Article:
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Not Riding Enough said:
It is the Omerta, the dishonesty and taking away of choice for an athelete (if they want to stay in a sport) that I most dislike about doping. But that is only because of my love of the idea of fair play in sport (as we can't get it in real life).

Unfortunately the closer one examines the problem the more logical omerta becomes. As is evidenced by countless threads here, society in general and cycling fans in particular can't or won't accept doping is part of the sport. Yet doping is necessary to win. And doping can't be stopped by testing. So cyclists have a choice--they can either try to ride clean and hope their competitors don't or are caught (not likely to work) or they can adhere to a strict code of silence on the issue (what we have).

If the former was seriously practiced, you can imagine the chaos and recriminations in the peloton as these honest non-doping athletes would potentially get frustrated and call out the dopers. But since no one can prove anything absent physical evidence, it would create a ****storm that harms everyone involved in the sport.

So given the factual dilemna (most doping isn't detectable and doping is necessary to compete at the highest level) omerta is the best option for cyclists as a group.

Needless to say omerta stinks to high heaven in practice. Such is life.
 
Jul 27, 2009
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Length of bans

As I understand it, it's a fairly well-established result from criminology that the key for punishment to deter crime is that it's swift and likely, not so much that it is harsh.

Assuming the same would hold here, it suggests that increasing the suspension from two years is actually not particularly useful; what *would* work is if the chances of getting caught were increased.

Of course, increasing the chances of getting caught is hard...:(

The other thing that occurs to me is that sports authorities should look at how cops deal with criminal omerta in other circumstances. Somewhat contradicting what I've said above, but it might just be that having harsher punishments available, with the flexibility to negotiate deals if somebody talks and gives up bigger fish, might help.
 
Jul 28, 2009
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In my opinion there is insufficient focus on those who supply and administer these doping products and techniques. On the whole Ferrari, Fuentes and co seem to get off scot free and continue to profit even when exposed. These are the individuals who need to be targeted to move things forward. Even in the absence of criminal charges deregistration as doctors would hit them in the hip pocket. Then they might think twice.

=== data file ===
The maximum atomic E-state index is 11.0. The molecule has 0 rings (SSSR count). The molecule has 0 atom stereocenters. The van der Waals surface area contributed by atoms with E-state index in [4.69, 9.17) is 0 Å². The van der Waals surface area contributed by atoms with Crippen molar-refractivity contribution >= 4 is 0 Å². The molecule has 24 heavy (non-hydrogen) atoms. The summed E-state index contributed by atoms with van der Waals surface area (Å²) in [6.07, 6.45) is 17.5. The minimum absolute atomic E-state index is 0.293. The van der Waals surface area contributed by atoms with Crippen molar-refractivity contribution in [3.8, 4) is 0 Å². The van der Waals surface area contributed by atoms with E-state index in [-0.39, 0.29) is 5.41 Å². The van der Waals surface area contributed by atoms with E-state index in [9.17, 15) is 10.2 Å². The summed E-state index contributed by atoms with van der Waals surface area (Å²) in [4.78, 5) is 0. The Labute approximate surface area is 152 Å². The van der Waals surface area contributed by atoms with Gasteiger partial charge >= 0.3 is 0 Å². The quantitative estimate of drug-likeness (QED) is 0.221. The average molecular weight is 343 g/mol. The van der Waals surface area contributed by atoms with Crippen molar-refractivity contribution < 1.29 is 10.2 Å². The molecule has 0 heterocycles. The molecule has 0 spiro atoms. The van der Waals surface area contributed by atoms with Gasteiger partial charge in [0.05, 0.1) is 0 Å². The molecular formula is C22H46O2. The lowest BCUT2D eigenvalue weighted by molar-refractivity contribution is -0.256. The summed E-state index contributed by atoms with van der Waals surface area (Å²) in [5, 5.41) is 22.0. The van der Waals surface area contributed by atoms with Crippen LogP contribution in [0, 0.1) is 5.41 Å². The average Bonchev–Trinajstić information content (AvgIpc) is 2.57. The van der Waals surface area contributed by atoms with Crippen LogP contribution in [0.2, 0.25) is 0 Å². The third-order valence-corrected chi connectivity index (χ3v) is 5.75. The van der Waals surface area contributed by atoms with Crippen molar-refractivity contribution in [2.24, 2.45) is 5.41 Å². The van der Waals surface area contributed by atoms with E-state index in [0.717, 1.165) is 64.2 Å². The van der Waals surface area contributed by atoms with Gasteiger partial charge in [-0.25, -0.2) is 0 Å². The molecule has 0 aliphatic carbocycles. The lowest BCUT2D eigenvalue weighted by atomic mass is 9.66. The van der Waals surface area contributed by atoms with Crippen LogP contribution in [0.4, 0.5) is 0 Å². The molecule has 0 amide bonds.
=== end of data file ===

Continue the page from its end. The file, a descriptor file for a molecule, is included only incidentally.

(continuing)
Aug 26, 2009
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Punishing the wrong people

rata de sentina said:
In my opinion there is insufficient focus on those who supply and administer these doping products and techniques. On the whole Ferrari, Fuentes and co seem to get off scot free and continue to profit even when exposed. These are the individuals who need to be targeted to move things forward. Even in the absence of criminal charges deregistration as doctors would hit them in the hip pocket. Then they might think twice.

I agree with you. The individual riders carry the can, while the suppliers and enablers continue to fill their wallets. For anyone who thinks that the cyclists have a free choice on doping, I recommend that you read the book 'Rough Ride' by Paul Kimmage. He comes over as a bit naive, but he explains how he was subjected to a kind of mental blackmail. Something like "If you want to ride with us, you use what we use." Trying to hold out against this pressure, he struggled off the back of the peloton. It's all very well to talk about breaking the omerta; but if it's you that's being bullied, ostracised, not spoken to, you need huge mental strength to cope with the pressure. The choice is less easy than you might think.
 
Jun 27, 2009
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quiensabe said:
I agree with you. The individual riders carry the can, while the suppliers and enablers continue to fill their wallets. For anyone who thinks that the cyclists have a free choice on doping, I recommend that you read the book 'Rough Ride' by Paul Kimmage. He comes over as a bit naive, but he explains how he was subjected to a kind of mental blackmail. Something like "If you want to ride with us, you use what we use." Trying to hold out against this pressure, he struggled off the back of the peloton. It's all very well to talk about breaking the omerta; but if it's you that's being bullied, ostracised, not spoken to, you need huge mental strength to cope with the pressure. The choice is less easy than you might think.